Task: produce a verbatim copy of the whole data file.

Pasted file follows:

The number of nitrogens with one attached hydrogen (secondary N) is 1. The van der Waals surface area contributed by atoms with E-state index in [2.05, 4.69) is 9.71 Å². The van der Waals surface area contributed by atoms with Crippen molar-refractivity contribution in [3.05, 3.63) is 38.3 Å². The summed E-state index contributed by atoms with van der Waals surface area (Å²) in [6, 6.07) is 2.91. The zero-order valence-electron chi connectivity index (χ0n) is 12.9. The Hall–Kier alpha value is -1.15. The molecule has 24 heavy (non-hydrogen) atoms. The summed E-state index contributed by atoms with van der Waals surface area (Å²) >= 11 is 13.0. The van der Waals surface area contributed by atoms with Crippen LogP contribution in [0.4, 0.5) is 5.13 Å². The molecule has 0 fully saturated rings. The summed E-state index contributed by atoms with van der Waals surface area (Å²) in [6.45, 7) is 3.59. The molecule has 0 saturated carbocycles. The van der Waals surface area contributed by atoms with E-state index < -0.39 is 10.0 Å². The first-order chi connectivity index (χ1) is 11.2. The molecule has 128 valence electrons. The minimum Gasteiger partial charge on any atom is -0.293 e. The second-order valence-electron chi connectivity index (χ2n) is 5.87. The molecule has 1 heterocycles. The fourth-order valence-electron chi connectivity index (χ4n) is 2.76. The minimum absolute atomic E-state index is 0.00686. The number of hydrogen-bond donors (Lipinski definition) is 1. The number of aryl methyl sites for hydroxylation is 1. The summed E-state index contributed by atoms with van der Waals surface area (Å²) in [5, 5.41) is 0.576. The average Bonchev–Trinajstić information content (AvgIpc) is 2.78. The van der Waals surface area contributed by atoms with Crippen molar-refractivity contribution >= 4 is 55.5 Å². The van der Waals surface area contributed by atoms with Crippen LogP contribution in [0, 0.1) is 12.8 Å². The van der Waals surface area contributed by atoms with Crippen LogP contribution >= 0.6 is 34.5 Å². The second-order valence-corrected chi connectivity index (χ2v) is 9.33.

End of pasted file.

The number of nitrogens with one attached hydrogen (secondary N) is 1. The van der Waals surface area contributed by atoms with E-state index in [2.05, 4.69) is 9.71 Å². The van der Waals surface area contributed by atoms with Crippen molar-refractivity contribution in [3.05, 3.63) is 38.3 Å². The summed E-state index contributed by atoms with van der Waals surface area (Å²) in [6, 6.07) is 2.91. The zero-order valence-electron chi connectivity index (χ0n) is 12.9. The Hall–Kier alpha value is -1.15. The molecule has 24 heavy (non-hydrogen) atoms. The summed E-state index contributed by atoms with van der Waals surface area (Å²) >= 11 is 13.0. The van der Waals surface area contributed by atoms with Crippen LogP contribution in [0.4, 0.5) is 5.13 Å². The molecule has 0 fully saturated rings. The summed E-state index contributed by atoms with van der Waals surface area (Å²) in [6.45, 7) is 3.59. The molecule has 0 saturated carbocycles. The van der Waals surface area contributed by atoms with E-state index < -0.39 is 10.0 Å². The first-order chi connectivity index (χ1) is 11.2. The molecule has 128 valence electrons. The minimum Gasteiger partial charge on any atom is -0.293 e. The second-order valence-electron chi connectivity index (χ2n) is 5.87. The molecule has 1 heterocycles. The fourth-order valence-electron chi connectivity index (χ4n) is 2.76. The minimum absolute atomic E-state index is 0.00686. The number of hydrogen-bond donors (Lipinski definition) is 1. The number of aryl methyl sites for hydroxylation is 1. The summed E-state index contributed by atoms with van der Waals surface area (Å²) in [5, 5.41) is 0.576. The average Bonchev–Trinajstić information content (AvgIpc) is 2.78. The van der Waals surface area contributed by atoms with Crippen molar-refractivity contribution >= 4 is 55.5 Å². The van der Waals surface area contributed by atoms with Crippen LogP contribution in [0, 0.1) is 12.8 Å². The van der Waals surface area contributed by atoms with Crippen LogP contribution >= 0.6 is 34.5 Å². The second-order valence-corrected chi connectivity index (χ2v) is 9.33.